Those and the one’s mentioned earlier will give you a very robust arsenal of meds.

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Thanks again @Bjorn! Next time I want to be ready, as it seems time is of the essence in these situations.

I’m starting to wonder if this was pregnancy related. Due to the size of the tank, the color of the substrate, and the massive tangle of water lettuce roots I hadn’t realized there are at least 4 little fry hidden here and there - and it seems that they’re of two different broods judging by their development. I was just able to get a great look at one and it seems to be an albino koi fry.


I’m pretty sure that’s an albino koi, judging by the eyes and shape. If I’m mistaken I’ll gladly hear it!

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Well, it’s not pregnancy related as I found one of the males dead to rights this morning. I was watching the tank late last night and there was no sign of distress, and the three remaining fish seem totally unfazed. Luckily the meds should be here today, or tomorrow at the latest.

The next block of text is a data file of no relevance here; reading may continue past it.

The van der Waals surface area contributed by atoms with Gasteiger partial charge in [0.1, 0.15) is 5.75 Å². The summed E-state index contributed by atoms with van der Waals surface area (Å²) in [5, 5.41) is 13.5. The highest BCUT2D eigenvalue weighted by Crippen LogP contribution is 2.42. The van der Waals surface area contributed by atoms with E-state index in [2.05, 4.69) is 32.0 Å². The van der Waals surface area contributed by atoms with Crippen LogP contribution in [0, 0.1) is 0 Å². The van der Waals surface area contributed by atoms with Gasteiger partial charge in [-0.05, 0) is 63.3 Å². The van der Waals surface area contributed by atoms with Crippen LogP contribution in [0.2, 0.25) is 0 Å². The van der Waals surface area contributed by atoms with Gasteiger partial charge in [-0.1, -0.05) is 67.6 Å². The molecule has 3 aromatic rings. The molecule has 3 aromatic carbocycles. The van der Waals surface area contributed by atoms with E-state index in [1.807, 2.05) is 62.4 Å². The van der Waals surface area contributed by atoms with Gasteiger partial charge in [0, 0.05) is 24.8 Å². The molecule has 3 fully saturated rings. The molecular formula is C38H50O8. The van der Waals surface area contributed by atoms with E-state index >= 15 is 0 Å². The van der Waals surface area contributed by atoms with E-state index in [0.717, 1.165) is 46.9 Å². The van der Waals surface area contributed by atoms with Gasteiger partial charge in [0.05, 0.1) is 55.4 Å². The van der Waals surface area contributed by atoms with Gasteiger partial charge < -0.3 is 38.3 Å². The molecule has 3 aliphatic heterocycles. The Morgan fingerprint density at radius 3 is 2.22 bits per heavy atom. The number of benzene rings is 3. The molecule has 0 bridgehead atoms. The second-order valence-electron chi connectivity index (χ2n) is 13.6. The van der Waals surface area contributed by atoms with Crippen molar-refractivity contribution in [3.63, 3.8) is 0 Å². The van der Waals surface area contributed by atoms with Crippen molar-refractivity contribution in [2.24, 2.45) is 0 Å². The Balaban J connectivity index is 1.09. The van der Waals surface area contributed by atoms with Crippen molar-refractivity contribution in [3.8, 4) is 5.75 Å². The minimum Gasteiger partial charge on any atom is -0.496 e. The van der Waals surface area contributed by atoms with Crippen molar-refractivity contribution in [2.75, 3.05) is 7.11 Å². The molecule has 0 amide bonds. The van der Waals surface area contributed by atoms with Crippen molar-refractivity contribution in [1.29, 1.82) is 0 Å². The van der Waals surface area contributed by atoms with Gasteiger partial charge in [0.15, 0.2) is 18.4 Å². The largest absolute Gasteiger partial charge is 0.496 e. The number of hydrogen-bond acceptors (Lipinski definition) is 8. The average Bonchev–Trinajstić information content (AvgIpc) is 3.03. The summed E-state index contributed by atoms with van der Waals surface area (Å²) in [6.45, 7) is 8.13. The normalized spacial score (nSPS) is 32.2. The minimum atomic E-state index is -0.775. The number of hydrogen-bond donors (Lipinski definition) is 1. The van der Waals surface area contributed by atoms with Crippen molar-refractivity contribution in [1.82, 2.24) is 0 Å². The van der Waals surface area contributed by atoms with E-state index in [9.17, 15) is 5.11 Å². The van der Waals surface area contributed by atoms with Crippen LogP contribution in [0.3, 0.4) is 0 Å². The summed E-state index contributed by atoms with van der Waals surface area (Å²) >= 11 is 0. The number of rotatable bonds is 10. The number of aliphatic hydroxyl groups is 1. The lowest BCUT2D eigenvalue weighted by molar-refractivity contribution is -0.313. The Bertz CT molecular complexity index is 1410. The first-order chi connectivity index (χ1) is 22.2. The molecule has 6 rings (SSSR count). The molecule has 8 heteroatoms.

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Update: Almost done with the Paracleanse treatment and, fingers crossed, it seems to have done the trick.

Yesterday specifically was a seemingly good turn, as now the guppies have gone back to exploring the tank rather than cowering under the cover of the water lettuce.

Tomorrow is the recommended 25% water change, I’m wondering if I should run another course of treatment? Or should I wait until symptoms present themselves again?